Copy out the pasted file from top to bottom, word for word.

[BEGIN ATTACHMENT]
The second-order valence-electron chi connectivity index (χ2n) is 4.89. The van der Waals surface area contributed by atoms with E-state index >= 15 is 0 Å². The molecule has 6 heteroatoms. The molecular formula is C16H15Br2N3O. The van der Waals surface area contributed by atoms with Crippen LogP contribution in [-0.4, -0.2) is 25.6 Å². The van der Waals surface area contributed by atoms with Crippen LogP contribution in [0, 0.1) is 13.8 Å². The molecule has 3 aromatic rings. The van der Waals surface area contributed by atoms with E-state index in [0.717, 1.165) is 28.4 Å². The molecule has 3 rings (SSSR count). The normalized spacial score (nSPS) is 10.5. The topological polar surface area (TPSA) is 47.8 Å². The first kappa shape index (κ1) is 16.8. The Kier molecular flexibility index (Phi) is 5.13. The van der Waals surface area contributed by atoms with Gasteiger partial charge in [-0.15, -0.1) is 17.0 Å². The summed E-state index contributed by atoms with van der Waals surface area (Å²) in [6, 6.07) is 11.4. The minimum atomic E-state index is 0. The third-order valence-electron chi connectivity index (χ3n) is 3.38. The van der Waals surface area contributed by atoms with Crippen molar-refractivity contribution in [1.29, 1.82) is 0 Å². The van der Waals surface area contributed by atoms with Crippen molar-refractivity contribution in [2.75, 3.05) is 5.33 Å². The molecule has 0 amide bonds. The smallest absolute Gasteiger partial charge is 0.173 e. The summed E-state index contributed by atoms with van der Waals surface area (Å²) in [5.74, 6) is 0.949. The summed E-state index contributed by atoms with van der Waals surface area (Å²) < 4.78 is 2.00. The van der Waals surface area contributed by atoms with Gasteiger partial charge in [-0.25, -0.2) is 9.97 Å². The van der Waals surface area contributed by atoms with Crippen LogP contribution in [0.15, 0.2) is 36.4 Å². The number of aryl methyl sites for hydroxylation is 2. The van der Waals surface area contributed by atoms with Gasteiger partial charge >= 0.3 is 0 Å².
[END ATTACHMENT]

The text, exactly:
The second-order valence-electron chi connectivity index (χ2n) is 4.89. The van der Waals surface area contributed by atoms with E-state index >= 15 is 0 Å². The molecule has 6 heteroatoms. The molecular formula is C16H15Br2N3O. The van der Waals surface area contributed by atoms with Crippen LogP contribution in [-0.4, -0.2) is 25.6 Å². The van der Waals surface area contributed by atoms with Crippen LogP contribution in [0, 0.1) is 13.8 Å². The molecule has 3 aromatic rings. The van der Waals surface area contributed by atoms with E-state index in [0.717, 1.165) is 28.4 Å². The molecule has 3 rings (SSSR count). The normalized spacial score (nSPS) is 10.5. The topological polar surface area (TPSA) is 47.8 Å². The first kappa shape index (κ1) is 16.8. The Kier molecular flexibility index (Phi) is 5.13. The van der Waals surface area contributed by atoms with Gasteiger partial charge in [-0.15, -0.1) is 17.0 Å². The summed E-state index contributed by atoms with van der Waals surface area (Å²) in [6, 6.07) is 11.4. The minimum atomic E-state index is 0. The third-order valence-electron chi connectivity index (χ3n) is 3.38. The van der Waals surface area contributed by atoms with Crippen molar-refractivity contribution in [1.29, 1.82) is 0 Å². The van der Waals surface area contributed by atoms with Crippen molar-refractivity contribution in [2.75, 3.05) is 5.33 Å². The molecule has 0 amide bonds. The smallest absolute Gasteiger partial charge is 0.173 e. The summed E-state index contributed by atoms with van der Waals surface area (Å²) in [5.74, 6) is 0.949. The summed E-state index contributed by atoms with van der Waals surface area (Å²) < 4.78 is 2.00. The van der Waals surface area contributed by atoms with Gasteiger partial charge in [-0.25, -0.2) is 9.97 Å². The van der Waals surface area contributed by atoms with Crippen LogP contribution in [0.15, 0.2) is 36.4 Å². The number of aryl methyl sites for hydroxylation is 2. The van der Waals surface area contributed by atoms with Gasteiger partial charge >= 0.3 is 0 Å².